[Discuss] open hardware documentation survey

Matt Maier blueback09 at gmail.com
Tue Mar 26 14:20:11 UTC 2013

I suspect that once we figure out what we need it will be easy to discover 
several pre-existing software tools that either already do exactly that, or 
can easily be forked to do exactly that.

The problem is that we don't know what we need.

That's where the committee comes in. We need to get some stakeholders into 
a room and hash out a mutually agreeable prioritization of requirements. 
There is little point in discussing specific "hows" until we have some 
consensus on "what." 

For example, the STEP file format is indeed a standard for exchanging 
product information, but it's copyrighted and has a massive amount of 
overhead. I doubt even OSE is doing any project big enough to justify that 
much complexity. A giant, complicated format like STEP could obviously 
describe simple projects, but it would also create a huge barrier to entry 
due to all of the complexity that is only there for complex projects. Since 
most open hardware projects are simple, or at least striving for 
simplicity, STEP might be kind of like hiring a marching band to follow you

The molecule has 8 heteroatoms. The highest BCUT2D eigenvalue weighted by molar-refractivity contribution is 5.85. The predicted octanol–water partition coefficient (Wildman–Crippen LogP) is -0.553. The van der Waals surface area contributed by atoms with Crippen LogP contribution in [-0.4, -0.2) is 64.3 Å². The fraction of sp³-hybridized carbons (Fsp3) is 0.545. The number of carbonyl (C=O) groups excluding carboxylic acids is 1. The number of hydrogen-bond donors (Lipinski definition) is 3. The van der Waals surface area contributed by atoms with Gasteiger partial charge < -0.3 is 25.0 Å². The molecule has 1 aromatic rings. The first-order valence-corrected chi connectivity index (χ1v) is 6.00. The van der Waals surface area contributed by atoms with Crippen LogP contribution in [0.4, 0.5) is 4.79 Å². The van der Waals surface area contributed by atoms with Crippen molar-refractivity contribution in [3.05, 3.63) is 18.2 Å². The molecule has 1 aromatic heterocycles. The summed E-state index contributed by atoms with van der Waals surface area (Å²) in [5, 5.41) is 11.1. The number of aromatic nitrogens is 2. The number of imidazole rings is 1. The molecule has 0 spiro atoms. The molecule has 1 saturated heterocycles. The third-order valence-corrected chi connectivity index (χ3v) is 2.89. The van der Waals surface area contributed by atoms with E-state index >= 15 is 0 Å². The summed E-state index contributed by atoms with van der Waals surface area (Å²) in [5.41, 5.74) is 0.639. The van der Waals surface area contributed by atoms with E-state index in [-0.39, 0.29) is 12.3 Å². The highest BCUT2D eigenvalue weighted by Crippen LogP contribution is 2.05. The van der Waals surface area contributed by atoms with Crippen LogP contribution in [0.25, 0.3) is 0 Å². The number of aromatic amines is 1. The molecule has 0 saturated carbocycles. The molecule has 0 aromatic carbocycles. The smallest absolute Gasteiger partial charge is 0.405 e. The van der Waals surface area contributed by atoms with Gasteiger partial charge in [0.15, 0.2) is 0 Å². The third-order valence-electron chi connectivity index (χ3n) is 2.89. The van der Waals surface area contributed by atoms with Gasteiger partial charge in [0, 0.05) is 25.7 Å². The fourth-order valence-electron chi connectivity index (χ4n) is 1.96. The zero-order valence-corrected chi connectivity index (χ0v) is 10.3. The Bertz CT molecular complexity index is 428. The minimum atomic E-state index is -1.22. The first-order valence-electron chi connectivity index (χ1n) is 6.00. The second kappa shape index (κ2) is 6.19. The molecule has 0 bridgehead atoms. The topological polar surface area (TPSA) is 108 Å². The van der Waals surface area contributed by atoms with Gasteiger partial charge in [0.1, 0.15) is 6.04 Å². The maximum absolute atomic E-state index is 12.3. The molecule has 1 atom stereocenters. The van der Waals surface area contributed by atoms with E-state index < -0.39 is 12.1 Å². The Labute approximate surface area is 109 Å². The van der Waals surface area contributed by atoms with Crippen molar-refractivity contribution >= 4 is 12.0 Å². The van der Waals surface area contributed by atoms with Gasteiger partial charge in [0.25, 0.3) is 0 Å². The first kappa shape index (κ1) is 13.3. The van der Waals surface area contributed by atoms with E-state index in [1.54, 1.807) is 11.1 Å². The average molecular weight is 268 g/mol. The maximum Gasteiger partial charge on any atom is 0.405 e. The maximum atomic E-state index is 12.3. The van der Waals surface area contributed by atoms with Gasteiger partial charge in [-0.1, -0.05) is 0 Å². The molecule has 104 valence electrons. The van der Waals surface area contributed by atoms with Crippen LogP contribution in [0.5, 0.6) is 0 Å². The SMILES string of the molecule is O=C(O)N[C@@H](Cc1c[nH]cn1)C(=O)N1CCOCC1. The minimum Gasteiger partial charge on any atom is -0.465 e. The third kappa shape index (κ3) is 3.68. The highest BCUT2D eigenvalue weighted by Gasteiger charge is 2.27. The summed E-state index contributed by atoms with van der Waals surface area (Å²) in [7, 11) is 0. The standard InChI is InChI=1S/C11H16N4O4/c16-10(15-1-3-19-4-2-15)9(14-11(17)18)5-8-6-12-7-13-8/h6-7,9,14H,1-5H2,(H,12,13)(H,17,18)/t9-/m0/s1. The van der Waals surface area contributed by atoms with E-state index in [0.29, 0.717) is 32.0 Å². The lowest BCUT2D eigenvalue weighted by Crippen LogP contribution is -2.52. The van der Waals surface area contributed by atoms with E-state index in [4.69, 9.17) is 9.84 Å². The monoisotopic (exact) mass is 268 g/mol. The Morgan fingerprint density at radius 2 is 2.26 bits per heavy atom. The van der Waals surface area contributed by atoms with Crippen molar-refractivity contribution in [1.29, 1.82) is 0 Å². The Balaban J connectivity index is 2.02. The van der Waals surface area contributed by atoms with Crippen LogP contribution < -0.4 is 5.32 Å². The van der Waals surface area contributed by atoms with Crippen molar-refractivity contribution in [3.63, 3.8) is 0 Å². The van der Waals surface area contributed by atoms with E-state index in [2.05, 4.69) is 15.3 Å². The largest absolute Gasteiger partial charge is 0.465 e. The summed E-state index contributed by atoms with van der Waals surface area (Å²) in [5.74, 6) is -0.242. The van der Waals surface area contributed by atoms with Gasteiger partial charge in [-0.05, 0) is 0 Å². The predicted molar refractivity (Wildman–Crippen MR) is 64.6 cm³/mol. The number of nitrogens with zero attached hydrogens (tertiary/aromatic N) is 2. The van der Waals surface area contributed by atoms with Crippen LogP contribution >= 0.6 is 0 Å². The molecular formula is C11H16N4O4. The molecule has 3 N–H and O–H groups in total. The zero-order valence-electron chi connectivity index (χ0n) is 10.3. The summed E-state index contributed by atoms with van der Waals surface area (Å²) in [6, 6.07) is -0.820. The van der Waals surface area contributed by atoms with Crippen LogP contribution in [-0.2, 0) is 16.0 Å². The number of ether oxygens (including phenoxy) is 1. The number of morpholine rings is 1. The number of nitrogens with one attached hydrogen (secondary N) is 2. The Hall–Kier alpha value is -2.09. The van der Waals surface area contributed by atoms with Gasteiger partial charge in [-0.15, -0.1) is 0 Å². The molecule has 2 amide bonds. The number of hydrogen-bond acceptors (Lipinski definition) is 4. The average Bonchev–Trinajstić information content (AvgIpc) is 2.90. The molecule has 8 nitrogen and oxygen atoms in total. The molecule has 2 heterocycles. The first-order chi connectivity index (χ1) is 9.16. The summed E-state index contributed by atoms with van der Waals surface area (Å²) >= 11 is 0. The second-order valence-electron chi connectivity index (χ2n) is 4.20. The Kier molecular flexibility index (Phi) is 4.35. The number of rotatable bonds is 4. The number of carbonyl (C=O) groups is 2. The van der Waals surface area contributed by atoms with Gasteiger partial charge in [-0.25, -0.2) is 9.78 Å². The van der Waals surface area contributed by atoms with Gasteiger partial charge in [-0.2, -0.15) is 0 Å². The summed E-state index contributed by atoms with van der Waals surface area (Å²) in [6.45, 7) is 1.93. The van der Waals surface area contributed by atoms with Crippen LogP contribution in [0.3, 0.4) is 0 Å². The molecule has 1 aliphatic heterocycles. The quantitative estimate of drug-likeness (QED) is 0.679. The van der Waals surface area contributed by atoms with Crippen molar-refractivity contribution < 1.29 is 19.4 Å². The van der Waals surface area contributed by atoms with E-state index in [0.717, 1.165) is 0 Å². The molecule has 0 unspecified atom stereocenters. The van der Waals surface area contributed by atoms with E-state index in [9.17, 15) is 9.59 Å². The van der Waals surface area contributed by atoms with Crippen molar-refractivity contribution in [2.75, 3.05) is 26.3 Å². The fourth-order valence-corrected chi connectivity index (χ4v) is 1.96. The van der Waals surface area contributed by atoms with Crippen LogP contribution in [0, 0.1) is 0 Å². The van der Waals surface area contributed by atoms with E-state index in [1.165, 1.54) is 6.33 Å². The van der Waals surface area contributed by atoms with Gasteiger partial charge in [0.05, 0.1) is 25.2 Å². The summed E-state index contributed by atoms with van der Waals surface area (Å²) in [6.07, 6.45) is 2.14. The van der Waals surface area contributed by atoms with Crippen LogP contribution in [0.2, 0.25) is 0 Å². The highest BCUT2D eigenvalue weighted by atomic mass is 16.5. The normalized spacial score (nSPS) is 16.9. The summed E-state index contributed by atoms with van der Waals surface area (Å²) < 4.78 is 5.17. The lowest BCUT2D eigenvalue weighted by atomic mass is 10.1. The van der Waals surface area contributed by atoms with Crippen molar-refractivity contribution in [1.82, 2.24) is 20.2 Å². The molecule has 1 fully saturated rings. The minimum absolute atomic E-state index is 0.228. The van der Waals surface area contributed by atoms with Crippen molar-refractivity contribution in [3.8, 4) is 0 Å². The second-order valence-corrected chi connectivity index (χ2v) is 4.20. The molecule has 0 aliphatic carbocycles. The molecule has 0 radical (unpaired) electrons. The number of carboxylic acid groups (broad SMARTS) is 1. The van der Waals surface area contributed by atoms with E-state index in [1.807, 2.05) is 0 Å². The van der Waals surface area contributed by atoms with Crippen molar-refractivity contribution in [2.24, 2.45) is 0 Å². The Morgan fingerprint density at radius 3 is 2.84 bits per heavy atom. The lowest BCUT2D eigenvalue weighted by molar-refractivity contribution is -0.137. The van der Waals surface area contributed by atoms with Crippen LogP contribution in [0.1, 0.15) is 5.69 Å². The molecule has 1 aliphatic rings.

around and play a song when you get a new text message.

Or maybe the complexity is worthwhile, or doesn't matter, and my personal 
impression of the situation is inaccurate. The best way to find out is to 
compare it to a bunch of other people's impressions so we can come up with 
a generally applicable solution, not just a solution to my specific problem.

At any rate, the discussion has to happen before any implementation makes 

On Tuesday, March 26, 2013 7:41:19 AM UTC-6, Bryan Bishop wrote:
> On Mon, Mar 25, 2013 at 8:08 AM, Matthias Bock <ma... at matthiasbock.net<javascript:>> 
> wrote: 
> > In order for a repository project to be successfull, a group of people - 
> > with equal rights 
> > to decide what to do, should be organized. Only this way, users can be 
> sure 
> I think it would be better to show a prototype that works. Not a 
> commercial product, but just a small package manager that actually 
> manages packages. Maybe something based on opkg. If you want something 
> made by committee, just stick with ISO 10303 (which, for whatever 
> reason, nobody seems to know about... wtf). 
> - Bryan 
> http://heybryan.org/ 
> 1 512 203 0507 
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